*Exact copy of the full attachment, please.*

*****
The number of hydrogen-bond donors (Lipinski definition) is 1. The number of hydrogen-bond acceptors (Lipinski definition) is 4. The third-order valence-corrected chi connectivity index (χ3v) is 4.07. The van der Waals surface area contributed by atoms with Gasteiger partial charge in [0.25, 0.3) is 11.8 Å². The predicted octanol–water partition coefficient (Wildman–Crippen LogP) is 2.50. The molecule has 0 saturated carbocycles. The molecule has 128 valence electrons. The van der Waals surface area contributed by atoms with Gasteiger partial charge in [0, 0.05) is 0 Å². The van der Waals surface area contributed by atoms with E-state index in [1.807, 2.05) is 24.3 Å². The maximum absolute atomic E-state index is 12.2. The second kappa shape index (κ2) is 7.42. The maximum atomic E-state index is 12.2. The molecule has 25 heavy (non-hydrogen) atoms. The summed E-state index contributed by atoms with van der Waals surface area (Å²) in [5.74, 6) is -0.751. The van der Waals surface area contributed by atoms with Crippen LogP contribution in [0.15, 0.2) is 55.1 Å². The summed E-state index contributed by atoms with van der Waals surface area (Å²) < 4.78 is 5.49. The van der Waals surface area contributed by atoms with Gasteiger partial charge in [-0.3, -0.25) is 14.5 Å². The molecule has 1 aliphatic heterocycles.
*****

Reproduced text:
The number of hydrogen-bond donors (Lipinski definition) is 1. The number of hydrogen-bond acceptors (Lipinski definition) is 4. The third-order valence-corrected chi connectivity index (χ3v) is 4.07. The van der Waals surface area contributed by atoms with Gasteiger partial charge in [0.25, 0.3) is 11.8 Å². The predicted octanol–water partition coefficient (Wildman–Crippen LogP) is 2.50. The molecule has 0 saturated carbocycles. The molecule has 128 valence electrons. The van der Waals surface area contributed by atoms with Gasteiger partial charge in [0, 0.05) is 0 Å². The van der Waals surface area contributed by atoms with E-state index in [1.807, 2.05) is 24.3 Å². The maximum absolute atomic E-state index is 12.2. The second kappa shape index (κ2) is 7.42. The maximum atomic E-state index is 12.2. The molecule has 25 heavy (non-hydrogen) atoms. The summed E-state index contributed by atoms with van der Waals surface area (Å²) in [5.74, 6) is -0.751. The van der Waals surface area contributed by atoms with Crippen LogP contribution in [0.15, 0.2) is 55.1 Å². The summed E-state index contributed by atoms with van der Waals surface area (Å²) < 4.78 is 5.49. The van der Waals surface area contributed by atoms with Gasteiger partial charge in [-0.3, -0.25) is 14.5 Å². The molecule has 1 aliphatic heterocycles.